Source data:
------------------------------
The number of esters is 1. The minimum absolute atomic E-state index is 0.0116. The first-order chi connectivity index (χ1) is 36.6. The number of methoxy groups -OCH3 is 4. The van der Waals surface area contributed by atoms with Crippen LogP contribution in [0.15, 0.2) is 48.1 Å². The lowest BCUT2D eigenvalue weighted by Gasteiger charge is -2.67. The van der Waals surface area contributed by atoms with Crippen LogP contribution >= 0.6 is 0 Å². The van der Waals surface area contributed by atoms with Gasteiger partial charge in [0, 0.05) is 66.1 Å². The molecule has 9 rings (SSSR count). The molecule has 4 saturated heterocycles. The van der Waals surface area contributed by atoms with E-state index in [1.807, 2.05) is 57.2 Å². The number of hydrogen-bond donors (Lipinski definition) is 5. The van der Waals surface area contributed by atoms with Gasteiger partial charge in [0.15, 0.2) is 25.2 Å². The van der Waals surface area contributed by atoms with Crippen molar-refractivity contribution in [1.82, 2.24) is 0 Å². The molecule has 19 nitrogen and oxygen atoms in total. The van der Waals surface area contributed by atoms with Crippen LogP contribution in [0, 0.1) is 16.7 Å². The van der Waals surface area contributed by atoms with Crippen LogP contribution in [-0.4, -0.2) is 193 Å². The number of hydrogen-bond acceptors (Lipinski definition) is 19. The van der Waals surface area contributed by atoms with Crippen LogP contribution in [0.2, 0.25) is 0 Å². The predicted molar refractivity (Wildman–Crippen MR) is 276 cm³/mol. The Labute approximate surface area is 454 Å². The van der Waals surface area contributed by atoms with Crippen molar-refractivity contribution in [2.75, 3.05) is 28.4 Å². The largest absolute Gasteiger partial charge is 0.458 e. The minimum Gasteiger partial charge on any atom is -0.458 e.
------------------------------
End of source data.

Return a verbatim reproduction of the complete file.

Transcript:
The number of esters is 1. The minimum absolute atomic E-state index is 0.0116. The first-order chi connectivity index (χ1) is 36.6. The number of methoxy groups -OCH3 is 4. The van der Waals surface area contributed by atoms with Crippen LogP contribution in [0.15, 0.2) is 48.1 Å². The lowest BCUT2D eigenvalue weighted by Gasteiger charge is -2.67. The van der Waals surface area contributed by atoms with Crippen LogP contribution >= 0.6 is 0 Å². The van der Waals surface area contributed by atoms with Gasteiger partial charge in [0, 0.05) is 66.1 Å². The molecule has 9 rings (SSSR count). The molecule has 4 saturated heterocycles. The van der Waals surface area contributed by atoms with E-state index in [1.807, 2.05) is 57.2 Å². The number of hydrogen-bond donors (Lipinski definition) is 5. The van der Waals surface area contributed by atoms with Gasteiger partial charge in [0.15, 0.2) is 25.2 Å². The van der Waals surface area contributed by atoms with Crippen molar-refractivity contribution in [1.82, 2.24) is 0 Å². The molecule has 19 nitrogen and oxygen atoms in total. The van der Waals surface area contributed by atoms with Crippen LogP contribution in [0, 0.1) is 16.7 Å². The van der Waals surface area contributed by atoms with Crippen LogP contribution in [-0.4, -0.2) is 193 Å². The number of hydrogen-bond acceptors (Lipinski definition) is 19. The van der Waals surface area contributed by atoms with Crippen LogP contribution in [0.2, 0.25) is 0 Å². The predicted molar refractivity (Wildman–Crippen MR) is 276 cm³/mol. The Labute approximate surface area is 454 Å². The van der Waals surface area contributed by atoms with Crippen molar-refractivity contribution in [2.75, 3.05) is 28.4 Å². The largest absolute Gasteiger partial charge is 0.458 e. The minimum Gasteiger partial charge on any atom is -0.458 e.